The Congress, which has disrupted Parliament, especially the Rajya Sabha over the National Herald case, today indicated that there could be a change in the strategy in the offing.
The party today stated that its protest in Parliament is aimed at seeking accountability on issues like the continuation of General VK Singh in the Council of Ministers for his anti-Dalit remarks.
Congress vice president Rahul Gandhi said in Guwahati, "As far as the stalemate in Parliament is concerned, an impression is being given that we (Congress) are not interested on the GST issue. We have told the government that we have differences with them on three issues."
With the Congress trying to de-link its stand on the National Herald case and the GST bill, sources in the party say that there is a sense of worry over the negative perception the protests have been generating.
The government in an effort to indicate that it wanted the Congress on board for the crucial one tax for all India, GST, was planning a meet with Congress leaders on Sunday. It is now likely to wait for the Congress' stand after its weekend meet.
Over the last few days the Congress had taken the legal battle over National Herald case to Parliament and struck work. What was worrying the government was the fact that the Congress with the decisive strength in Rajya Sabha was linking the fate of the GST with the National Herald case. Sources in the Congress say that there is a section in the party which wants an end of the impasse in Parliament to support the GST.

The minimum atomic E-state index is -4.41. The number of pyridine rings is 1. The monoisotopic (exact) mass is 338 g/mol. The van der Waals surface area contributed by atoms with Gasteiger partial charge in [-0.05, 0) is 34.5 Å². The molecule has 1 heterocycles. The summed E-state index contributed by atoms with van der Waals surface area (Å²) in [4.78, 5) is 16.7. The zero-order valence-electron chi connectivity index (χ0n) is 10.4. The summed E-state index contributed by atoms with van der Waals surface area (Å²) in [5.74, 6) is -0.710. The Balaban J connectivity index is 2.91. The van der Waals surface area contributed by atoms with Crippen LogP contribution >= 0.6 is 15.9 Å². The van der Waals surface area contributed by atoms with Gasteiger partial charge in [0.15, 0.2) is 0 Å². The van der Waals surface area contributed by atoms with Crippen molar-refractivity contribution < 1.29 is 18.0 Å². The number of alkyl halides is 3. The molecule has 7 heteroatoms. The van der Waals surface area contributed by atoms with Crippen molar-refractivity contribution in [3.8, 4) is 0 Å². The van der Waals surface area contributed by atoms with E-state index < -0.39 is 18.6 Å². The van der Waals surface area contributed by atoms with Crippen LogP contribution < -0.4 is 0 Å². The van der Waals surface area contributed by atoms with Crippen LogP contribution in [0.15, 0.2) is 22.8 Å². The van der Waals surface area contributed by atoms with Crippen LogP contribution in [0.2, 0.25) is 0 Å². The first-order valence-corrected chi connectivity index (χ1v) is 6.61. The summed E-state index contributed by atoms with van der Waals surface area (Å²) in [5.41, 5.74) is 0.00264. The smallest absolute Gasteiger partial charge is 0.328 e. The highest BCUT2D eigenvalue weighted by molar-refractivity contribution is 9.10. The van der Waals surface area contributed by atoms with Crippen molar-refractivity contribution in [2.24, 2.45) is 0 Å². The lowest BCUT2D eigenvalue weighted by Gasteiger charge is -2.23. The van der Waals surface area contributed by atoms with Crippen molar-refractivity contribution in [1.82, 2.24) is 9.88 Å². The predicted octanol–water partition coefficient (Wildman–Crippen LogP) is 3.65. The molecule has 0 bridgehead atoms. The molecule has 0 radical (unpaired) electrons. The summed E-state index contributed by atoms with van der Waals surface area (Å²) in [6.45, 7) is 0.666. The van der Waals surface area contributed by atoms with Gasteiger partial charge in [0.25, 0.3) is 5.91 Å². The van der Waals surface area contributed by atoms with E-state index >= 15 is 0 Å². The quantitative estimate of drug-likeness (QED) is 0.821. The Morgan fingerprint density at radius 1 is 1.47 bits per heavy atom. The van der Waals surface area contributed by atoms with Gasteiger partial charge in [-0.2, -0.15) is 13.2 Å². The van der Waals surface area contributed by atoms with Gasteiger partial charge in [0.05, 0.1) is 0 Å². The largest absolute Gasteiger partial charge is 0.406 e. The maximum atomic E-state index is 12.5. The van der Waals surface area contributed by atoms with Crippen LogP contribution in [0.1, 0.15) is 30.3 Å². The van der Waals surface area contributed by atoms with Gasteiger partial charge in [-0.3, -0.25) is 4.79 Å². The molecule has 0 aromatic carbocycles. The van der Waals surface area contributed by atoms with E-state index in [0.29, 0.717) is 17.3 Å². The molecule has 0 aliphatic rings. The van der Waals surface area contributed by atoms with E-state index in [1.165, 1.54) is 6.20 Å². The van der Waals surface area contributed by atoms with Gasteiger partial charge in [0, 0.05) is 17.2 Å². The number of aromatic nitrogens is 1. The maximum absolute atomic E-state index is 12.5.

A senior Congress leader said the party has been disrupting on different issues since the start of the session but it is difficult to sustain disruption. The party now has to find an escape route in form of a compromise with the government to let peace return.
Another senior leader in the Congress said that External Affairs Minister Sushma Swaraj's statement on her Pakistan visit could well offer a face-saving exit to the party.
To keep the government guessing on the GST, the Congress today claimed that the government is yet to revert to the party on the three key changes it had demanded in the GST bill.
Mallikarjun Kharge, Congress leader in Lok Sabha, today told NDTV, "We have read about some changes the government is ready to make but they are in form of suggestions given to the government by the Chief Economic Adviser. No formal communication has been received."
The government refuted the Congress charge. A senior minister said, "After the Prime Minister-Sonia Gandhi meeting, Finance Minister Arun Jaitley had briefed Anand Sharma of the Congress in great detail the changes government had agreed to as demanded by the Congress."
The Congress had demanded abolition for one per cent additional tax for manufacturing states, a cap on GST rate close to 18 per cent and an independent arbitration mechanism for supporting the GST. A government panel, headed by Chief Economic Adviser Arvind Subramanian, on December 5 accepted the demand for dropping the one per cent additional tax and a cap of only 15 per cent on GST rate.
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